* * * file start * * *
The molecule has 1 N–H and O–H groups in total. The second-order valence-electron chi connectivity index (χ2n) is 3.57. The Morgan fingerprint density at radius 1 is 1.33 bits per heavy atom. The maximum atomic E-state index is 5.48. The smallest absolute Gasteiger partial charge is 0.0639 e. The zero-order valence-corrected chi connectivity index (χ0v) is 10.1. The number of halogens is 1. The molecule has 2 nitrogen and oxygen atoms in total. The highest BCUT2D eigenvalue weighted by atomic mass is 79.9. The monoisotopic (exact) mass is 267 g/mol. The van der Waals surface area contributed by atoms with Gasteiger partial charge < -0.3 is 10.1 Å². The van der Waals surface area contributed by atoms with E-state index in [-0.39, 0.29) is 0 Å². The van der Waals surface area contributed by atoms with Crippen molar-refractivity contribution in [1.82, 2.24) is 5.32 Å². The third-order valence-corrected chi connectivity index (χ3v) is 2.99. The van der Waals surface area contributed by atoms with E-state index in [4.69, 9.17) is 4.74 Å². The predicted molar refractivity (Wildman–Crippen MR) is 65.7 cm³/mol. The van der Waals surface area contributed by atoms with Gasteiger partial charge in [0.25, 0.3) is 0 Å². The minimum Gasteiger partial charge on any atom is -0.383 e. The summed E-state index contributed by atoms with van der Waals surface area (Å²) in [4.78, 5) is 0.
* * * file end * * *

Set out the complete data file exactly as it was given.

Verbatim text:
The molecule has 1 N–H and O–H groups in total. The second-order valence-electron chi connectivity index (χ2n) is 3.57. The Morgan fingerprint density at radius 1 is 1.33 bits per heavy atom. The maximum atomic E-state index is 5.48. The smallest absolute Gasteiger partial charge is 0.0639 e. The zero-order valence-corrected chi connectivity index (χ0v) is 10.1. The number of halogens is 1. The molecule has 2 nitrogen and oxygen atoms in total. The highest BCUT2D eigenvalue weighted by atomic mass is 79.9. The monoisotopic (exact) mass is 267 g/mol. The van der Waals surface area contributed by atoms with Gasteiger partial charge < -0.3 is 10.1 Å². The van der Waals surface area contributed by atoms with E-state index in [-0.39, 0.29) is 0 Å². The van der Waals surface area contributed by atoms with Crippen molar-refractivity contribution in [1.82, 2.24) is 5.32 Å². The third-order valence-corrected chi connectivity index (χ3v) is 2.99. The van der Waals surface area contributed by atoms with E-state index in [4.69, 9.17) is 4.74 Å². The predicted molar refractivity (Wildman–Crippen MR) is 65.7 cm³/mol. The van der Waals surface area contributed by atoms with Gasteiger partial charge in [0.25, 0.3) is 0 Å². The minimum Gasteiger partial charge on any atom is -0.383 e. The summed E-state index contributed by atoms with van der Waals surface area (Å²) in [4.78, 5) is 0.